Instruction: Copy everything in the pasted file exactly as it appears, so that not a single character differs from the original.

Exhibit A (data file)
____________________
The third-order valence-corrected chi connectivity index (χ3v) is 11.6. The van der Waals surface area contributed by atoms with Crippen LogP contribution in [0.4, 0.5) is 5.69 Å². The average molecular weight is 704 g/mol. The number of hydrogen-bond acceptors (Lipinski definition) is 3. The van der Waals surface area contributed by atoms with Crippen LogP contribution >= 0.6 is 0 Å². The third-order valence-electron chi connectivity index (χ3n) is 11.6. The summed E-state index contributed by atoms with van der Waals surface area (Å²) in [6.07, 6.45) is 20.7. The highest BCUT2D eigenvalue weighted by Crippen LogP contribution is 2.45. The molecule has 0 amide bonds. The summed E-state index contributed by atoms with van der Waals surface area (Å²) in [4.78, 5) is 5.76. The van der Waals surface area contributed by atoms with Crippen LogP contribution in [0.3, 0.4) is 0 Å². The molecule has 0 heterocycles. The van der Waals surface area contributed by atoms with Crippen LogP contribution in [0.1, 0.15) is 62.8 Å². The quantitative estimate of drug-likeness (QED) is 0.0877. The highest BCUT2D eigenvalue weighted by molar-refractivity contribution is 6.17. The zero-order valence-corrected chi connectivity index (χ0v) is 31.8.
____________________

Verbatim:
The third-order valence-corrected chi connectivity index (χ3v) is 11.6. The van der Waals surface area contributed by atoms with Crippen LogP contribution in [0.4, 0.5) is 5.69 Å². The average molecular weight is 704 g/mol. The number of hydrogen-bond acceptors (Lipinski definition) is 3. The van der Waals surface area contributed by atoms with Crippen LogP contribution >= 0.6 is 0 Å². The third-order valence-electron chi connectivity index (χ3n) is 11.6. The summed E-state index contributed by atoms with van der Waals surface area (Å²) in [6.07, 6.45) is 20.7. The highest BCUT2D eigenvalue weighted by Crippen LogP contribution is 2.45. The molecule has 0 amide bonds. The summed E-state index contributed by atoms with van der Waals surface area (Å²) in [4.78, 5) is 5.76. The van der Waals surface area contributed by atoms with Crippen LogP contribution in [0.3, 0.4) is 0 Å². The molecule has 0 heterocycles. The van der Waals surface area contributed by atoms with Crippen LogP contribution in [0.1, 0.15) is 62.8 Å². The quantitative estimate of drug-likeness (QED) is 0.0877. The highest BCUT2D eigenvalue weighted by molar-refractivity contribution is 6.17. The zero-order valence-corrected chi connectivity index (χ0v) is 31.8.